Like the collation of observations, I find it is also good to keep a library of words that particularly reach out to you and inspire you. I often find myself picking out words from novels that I'm reading or journals that I'm working on that I think could enhance a piece of my work in the future. This is also a great place to store imagery and sensory descriptions; this will make a huge difference to your piece of creative writing! Obviously, I'm not saying 'nick someone's words and pass them all off as your own!', so make sure you're merely taking a little inspiration and not a huge chunk! If in doubt, consult a thesaurus'll find words that may not necessarily be in your everyday vocabulary, but for god's sake...make sure you know what each word means!

3. Set yourself daily improvised writing tasks/prompts
Collate a range of first sentences, they could either be your own work or the first lines of books that you like, and try to write a paragraph from them. Don't worry about things like diction or spelling, etc, the aim of the task is to simply get things on the page. Allow yourself to write things that aren't quite up to scratch, one of my seminar leaders forever advised us to 'write a shitty first draft' in order to produce a better piece of work in the long term. 

4. Abide by 'creative' hours
When you're in the midst of writing something, it can be unbelievably tempting to spend your whole time immersed in it. It can also be quite tempting to indulge ten minutes of your time in it before quickly loading up Twitter and forgetting every damned idea that you had in the first place! Writing creatively can taint every aspect of your life; for example, you may find yourself spending half an hour longer in the shower because you've blanked out and thought about word choices. In my opinion, it is best to regulate the hours that you choose to work on something - work out what hours work for you, when you're most engaged and when you're most likely to not spend a few hours clearing your YT subscriptions box! By abiding by these hours, you're making space for reality as well as fiction, limiting your chances of turning into a crazed elderly bookworm!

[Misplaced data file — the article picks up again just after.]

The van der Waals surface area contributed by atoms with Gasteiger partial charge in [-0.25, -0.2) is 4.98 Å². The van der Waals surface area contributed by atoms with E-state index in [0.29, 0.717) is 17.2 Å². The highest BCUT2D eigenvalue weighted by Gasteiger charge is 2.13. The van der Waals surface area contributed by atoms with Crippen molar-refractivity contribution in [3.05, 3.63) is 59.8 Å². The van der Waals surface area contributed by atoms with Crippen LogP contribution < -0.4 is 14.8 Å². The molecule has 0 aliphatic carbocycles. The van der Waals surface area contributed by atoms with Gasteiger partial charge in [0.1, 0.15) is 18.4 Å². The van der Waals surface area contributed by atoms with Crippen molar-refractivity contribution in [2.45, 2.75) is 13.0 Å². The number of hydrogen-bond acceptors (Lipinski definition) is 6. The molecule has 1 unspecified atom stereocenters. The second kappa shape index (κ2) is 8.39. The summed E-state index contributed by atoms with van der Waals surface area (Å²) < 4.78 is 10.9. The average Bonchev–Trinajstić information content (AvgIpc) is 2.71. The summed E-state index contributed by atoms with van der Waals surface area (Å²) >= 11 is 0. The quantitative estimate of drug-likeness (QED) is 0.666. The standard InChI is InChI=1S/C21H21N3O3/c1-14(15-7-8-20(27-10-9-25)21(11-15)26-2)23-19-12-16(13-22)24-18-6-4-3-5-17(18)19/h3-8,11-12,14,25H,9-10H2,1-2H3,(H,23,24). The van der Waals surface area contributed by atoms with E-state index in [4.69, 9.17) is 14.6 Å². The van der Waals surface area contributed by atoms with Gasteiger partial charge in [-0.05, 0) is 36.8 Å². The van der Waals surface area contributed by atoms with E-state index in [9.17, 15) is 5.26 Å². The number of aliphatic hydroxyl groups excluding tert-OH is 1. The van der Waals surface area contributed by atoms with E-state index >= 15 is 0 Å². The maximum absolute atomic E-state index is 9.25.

5. Be Nostalgic
It's often the most interesting, or the most specific, things that we remember from our childhood or from recent days gone by. This can be a great starting point because they're things you're familiar with and won't leave you feeling alienated by your own writing. For instance, when writing my piece on a typical autumnal day, the setting was a park that my grandparents used to take me as a child, leaving me with plenty of description and a clear idea of the emotions and imagery that I wanted to convey to my readers. Look through old photographs or memory books and note down a few anecdotes that really stick out and are personable. You never know what you may find out ;)